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UT Arlington Ph.D. student honored for plutonium research

Tuesday, October 14, 2014

Media Contact: Traci Peterson

News Topics: awards, physics, research

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A UT Arlington student who began her studies through a National Science Foundation-funded program to increase underrepresented groups in the sciences recently was honored at an international conference of plutonium experts.

Sarah Hernandez

Sarah Hernandez

Sarah Hernandez presented her research on the stabilization of delta phase plutonium by the element gallium at the American Nuclear Society’s Plutonium Futures – The Science conference in September. She took home the prize for best poster presentation on plutonium materials.

In addition, she was lead author on a paper published this summer in the Journal of Physics: Condensed Matter.

“I never once dreamed I would be sitting here at this moment. When I won that award I felt like a celebrity,” said Hernandez, who has a bachelor’s degree from Texas Christian University and master’s degree from Miami University in Oxford, Ohio.

A figure from the paper was also selected as the front cover picture for the June 11, 2014 printed issue.

Hernandez enrolled in the Ph.D. program in UT Arlington’s Department of Physics in 2010 with the help of the UT Arlington Louis Stokes Alliance for Minority Participation Bridge to the Doctorate Fellowship, which provides up to $30,000 annual stipends for two years and intensive mentoring.  In the summer of 2011, she went on to win a prestigious Seaborg Institute Summer Research Fellowship at Los Alamos National Laboratory.

Hernandez said her interest in the plutonium-gallium system blossomed while at Los Alamos. She decided to examine it further with encouragement and support from Asok Ray, a UT Arlington physics professor who died in 2013. Besides its use in weapons, plutonium is a valuable source for fuel in scientific missions such as NASA’s Cassini spacecraft. 

“Plutonium is arguably the most complicated element in the periodic table and it is due to the behavior of its 5f electrons,” said Hernandez.  In the low temperature phases of plutonium, the 5f electrons roam around and strongly interact with each other within the material. In the high temperature phases, individual 5f electrons tend to stay by themselves with little or no interactions between them. This dual behavior is the origin of the chemical complexities of plutonium.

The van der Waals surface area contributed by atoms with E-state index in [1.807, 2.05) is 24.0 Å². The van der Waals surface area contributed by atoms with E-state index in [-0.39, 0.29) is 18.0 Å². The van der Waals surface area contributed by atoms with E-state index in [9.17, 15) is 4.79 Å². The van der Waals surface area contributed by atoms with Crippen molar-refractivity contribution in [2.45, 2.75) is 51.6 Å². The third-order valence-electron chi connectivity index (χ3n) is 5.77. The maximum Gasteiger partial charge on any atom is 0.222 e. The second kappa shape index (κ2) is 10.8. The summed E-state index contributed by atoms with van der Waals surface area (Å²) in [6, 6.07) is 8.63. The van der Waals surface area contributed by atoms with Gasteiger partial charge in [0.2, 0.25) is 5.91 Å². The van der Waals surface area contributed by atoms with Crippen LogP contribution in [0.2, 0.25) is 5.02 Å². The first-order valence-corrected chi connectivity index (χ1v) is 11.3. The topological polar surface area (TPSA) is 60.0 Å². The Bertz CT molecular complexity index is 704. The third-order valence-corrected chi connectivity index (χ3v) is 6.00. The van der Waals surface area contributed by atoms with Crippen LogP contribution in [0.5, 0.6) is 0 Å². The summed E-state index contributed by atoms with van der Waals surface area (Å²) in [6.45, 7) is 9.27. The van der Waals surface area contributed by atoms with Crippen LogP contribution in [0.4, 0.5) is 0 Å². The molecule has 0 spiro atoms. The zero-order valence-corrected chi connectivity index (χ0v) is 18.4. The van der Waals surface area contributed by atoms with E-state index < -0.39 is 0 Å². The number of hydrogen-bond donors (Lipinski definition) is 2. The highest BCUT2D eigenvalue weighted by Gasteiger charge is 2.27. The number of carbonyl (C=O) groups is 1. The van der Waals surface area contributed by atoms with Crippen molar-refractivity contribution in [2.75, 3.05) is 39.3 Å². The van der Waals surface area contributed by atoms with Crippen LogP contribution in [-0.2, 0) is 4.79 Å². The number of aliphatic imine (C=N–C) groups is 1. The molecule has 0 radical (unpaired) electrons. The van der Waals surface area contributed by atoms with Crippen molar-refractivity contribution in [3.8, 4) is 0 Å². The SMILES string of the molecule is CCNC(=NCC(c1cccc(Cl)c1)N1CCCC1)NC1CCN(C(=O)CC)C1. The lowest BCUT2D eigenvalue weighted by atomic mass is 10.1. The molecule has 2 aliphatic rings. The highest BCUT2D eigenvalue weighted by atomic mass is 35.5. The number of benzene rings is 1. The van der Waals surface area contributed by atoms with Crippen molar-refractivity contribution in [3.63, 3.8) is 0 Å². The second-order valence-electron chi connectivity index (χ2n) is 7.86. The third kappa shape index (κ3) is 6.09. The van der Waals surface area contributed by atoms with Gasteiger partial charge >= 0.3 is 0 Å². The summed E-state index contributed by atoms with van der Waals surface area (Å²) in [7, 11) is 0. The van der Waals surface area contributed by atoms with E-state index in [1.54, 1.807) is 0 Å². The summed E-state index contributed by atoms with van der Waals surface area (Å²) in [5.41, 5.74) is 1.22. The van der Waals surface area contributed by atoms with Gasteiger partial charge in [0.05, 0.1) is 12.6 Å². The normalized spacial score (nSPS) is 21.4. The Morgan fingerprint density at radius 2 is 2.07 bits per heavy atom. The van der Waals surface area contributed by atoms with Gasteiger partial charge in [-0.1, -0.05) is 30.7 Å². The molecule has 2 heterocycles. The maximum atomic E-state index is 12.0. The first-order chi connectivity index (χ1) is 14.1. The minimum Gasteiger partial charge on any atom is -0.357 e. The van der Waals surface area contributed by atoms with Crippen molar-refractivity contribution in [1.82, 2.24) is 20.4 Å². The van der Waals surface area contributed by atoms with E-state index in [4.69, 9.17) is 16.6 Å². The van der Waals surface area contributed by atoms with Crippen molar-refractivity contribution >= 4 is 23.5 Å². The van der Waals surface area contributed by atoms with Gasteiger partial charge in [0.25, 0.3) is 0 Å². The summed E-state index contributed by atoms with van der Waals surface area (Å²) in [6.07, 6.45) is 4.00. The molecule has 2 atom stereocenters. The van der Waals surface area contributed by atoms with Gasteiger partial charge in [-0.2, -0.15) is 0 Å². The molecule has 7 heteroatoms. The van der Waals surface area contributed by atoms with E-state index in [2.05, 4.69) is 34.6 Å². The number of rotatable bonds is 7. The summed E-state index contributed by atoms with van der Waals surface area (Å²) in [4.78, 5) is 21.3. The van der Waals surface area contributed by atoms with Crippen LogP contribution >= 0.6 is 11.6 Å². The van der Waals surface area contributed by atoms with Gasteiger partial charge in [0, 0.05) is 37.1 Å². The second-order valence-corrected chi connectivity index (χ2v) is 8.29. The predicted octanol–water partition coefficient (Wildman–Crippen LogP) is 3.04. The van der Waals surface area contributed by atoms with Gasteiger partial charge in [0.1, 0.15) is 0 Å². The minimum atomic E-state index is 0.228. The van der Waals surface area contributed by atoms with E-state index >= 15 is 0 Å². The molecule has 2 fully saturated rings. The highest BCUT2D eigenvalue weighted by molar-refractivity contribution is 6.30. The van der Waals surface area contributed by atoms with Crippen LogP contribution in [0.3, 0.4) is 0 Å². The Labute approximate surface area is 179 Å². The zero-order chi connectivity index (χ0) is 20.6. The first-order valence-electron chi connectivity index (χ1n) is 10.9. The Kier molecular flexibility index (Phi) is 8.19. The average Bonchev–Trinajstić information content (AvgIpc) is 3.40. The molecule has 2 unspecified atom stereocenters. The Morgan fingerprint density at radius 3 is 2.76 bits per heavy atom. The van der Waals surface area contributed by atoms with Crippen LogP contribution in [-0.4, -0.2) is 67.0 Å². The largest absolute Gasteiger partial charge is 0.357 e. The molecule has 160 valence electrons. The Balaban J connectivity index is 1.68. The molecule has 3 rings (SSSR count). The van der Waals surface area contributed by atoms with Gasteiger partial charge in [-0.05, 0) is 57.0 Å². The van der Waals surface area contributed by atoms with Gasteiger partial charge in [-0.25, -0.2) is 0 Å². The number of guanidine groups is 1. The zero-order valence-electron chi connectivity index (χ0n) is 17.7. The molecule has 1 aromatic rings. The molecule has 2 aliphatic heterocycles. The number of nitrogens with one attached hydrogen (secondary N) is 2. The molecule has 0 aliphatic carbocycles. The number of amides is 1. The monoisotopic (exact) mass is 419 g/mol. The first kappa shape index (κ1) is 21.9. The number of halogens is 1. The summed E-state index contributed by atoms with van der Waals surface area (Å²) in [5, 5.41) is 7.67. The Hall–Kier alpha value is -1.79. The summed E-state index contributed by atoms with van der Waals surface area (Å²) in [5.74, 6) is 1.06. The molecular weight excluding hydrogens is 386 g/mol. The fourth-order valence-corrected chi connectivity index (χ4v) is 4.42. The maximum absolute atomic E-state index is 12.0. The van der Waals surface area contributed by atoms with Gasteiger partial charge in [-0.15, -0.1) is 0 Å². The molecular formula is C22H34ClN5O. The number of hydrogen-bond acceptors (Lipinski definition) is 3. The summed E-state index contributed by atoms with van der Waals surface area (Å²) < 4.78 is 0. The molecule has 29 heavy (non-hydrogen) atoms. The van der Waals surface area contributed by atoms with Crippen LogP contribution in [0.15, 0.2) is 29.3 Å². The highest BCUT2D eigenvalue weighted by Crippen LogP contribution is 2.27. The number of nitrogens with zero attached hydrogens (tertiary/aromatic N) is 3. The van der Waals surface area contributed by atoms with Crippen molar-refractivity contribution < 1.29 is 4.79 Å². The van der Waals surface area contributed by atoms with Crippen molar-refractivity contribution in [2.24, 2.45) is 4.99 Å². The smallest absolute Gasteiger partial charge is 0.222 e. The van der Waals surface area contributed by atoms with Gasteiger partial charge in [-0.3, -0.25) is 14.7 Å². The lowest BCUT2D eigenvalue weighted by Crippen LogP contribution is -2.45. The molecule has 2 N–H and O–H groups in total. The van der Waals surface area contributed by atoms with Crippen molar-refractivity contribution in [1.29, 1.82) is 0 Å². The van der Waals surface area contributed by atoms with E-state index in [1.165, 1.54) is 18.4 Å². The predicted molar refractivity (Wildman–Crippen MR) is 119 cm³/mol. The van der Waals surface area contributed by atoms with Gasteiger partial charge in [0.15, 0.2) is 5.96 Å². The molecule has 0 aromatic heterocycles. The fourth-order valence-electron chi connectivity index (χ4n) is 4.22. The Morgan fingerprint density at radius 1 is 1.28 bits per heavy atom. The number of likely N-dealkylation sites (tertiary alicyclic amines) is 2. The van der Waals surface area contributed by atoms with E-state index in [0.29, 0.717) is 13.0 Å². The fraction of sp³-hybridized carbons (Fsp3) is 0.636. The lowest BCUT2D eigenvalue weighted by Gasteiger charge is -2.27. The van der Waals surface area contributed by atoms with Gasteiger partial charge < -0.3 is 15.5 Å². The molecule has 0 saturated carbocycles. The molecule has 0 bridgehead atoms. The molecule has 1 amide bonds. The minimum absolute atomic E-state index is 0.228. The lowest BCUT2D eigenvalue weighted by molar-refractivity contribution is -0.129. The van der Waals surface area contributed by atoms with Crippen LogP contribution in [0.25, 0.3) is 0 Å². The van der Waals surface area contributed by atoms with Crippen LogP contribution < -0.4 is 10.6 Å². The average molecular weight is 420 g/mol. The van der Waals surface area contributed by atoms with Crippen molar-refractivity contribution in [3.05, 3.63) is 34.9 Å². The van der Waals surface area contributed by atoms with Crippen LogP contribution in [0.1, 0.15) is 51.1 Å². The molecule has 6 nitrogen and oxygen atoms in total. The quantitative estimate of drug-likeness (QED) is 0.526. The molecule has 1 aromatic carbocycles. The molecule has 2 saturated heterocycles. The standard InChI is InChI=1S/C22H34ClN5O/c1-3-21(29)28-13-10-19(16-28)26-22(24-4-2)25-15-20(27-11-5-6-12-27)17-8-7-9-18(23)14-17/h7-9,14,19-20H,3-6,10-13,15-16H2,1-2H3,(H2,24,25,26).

“The delta phase of plutonium exists at high temperatures but the addition of small amounts of gallium to it stabilizes it to room temperature and no one seems to fully understand why.  I want to know why?” Hernandez said.

The Los Alamos Laboratory Directed Research & Development (LDRD) program currently supports Hernandez’s research. She hopes to graduate in spring 2015 and continue her research at the post-doctoral level.

Raymond Atta-Fynn, one of two faculty members mentoring Hernandez, says her current success is due in large part to a strong combination of self-motivation and intellectual curiosity. Muhammad N. Huda, associate professor of physics at UT Arlington, also mentors Hernandez.   Her mentor at Los Alamos is Tom Venhaus.

 “Sarah works hard and is dedicated to her craft as a physicist,” said Atta-Fynn, who is a visiting assistant professor. “She’s also a source of inspiration to young women who are interested in science in general and physics in particular.”

About The University of Texas at Arlington

The University of Texas at Arlington is a comprehensive research institution and the second largest institution in The University of Texas System. The Chronicle of Higher Education ranked UT Arlington as the seventh fastest-growing public research university in 2013. U.S. News & World Report ranks UT Arlington fifth in the nation for undergraduate diversity. Visit to learn more. Follow #UTAdna on Twitter. 


The University of Texas at Arlington is an Equal Opportunity and Affirmative Action employer.